The sun will become a giant crystal ball after death

The sun will become a giant crystal ball after death

A new study indicates that in billions of years our dead Sun is transforming into a large cosmic pearl. Stars are born, evolve and die. Our star should eventually become a white dwarf - an exotic object that is 200,000 times more dense than Earth (a teaspoonful of a white dwarf substance is equal in weight to an elephant).

Half a century ago, scientists predicted that over time, white dwarfs become crystals. A new study confirms this assumption. At a certain point in evolution, all white dwarfs crystallize. It turns out that the billions of white dwarfs of the Milky Way have already completed this process and act as crystalline celestial spheres. From the Sun expect this in 10 billion years.

The sun will become a giant crystal ball after death

Artistic vision of a white dwarf in the process of solidification

The researchers base the findings on data analysis of the Gaia spacecraft, published in 2013. It helps to create the best 3D map of the Milky Way, as it tracks the location of a huge number of stars. The team seeks to explore 1 billion stars during the operation of Gaia.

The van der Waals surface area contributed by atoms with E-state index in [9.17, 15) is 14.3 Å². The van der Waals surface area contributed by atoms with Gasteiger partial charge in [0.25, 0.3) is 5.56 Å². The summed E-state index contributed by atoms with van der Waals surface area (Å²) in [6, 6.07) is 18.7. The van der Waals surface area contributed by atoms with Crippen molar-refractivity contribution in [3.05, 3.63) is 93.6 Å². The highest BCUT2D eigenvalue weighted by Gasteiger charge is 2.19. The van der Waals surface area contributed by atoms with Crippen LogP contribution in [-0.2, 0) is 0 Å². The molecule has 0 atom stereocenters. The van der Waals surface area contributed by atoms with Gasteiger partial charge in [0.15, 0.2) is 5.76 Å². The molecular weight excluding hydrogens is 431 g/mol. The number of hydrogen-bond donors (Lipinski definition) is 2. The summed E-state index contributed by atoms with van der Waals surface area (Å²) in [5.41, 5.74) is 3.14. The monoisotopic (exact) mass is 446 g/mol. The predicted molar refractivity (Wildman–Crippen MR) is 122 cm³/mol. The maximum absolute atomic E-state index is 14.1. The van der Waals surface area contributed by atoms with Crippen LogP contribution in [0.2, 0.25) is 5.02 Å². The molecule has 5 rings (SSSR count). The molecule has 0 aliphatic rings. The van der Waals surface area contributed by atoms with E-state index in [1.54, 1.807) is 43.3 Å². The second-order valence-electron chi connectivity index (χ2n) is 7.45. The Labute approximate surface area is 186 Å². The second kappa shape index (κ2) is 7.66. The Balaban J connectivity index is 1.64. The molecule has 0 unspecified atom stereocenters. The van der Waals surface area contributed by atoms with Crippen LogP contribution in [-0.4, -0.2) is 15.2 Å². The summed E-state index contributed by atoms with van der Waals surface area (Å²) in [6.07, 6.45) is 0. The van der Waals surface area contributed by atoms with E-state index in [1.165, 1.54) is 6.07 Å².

For the study, scientists looked at measurements for 15,000 white dwarfs distant 330 light-years from the Sun. This made it possible to detect an oversupply of white dwarfs with certain colors and brightness levels, which cannot be explained by the age or mass of a celestial body. The simulation indicates that crystallization of the inner parts of the white dwarfs occurred, which generated enough heat to slow down the cooling over time. This is the first proof that these objects are moving from a liquid to a solid state.

The crystallization of a white dwarf resembles the freezing of water. But in the specific case it is about oxygen and carbon, which do not crystallize at frosty temperatures. The process starts when the inner space of the white dwarf cools down to 10 million degrees Celsius. As a result, the core remains represented by crystallized oxygen and mantle with a predominance of carbon.

These findings also suggest that many white dwarfs are much older than previously thought. In some cases, the difference reaches 15%. Usually their age is measured by temperature, but crystallization slows down the cooling process, knocking down data.

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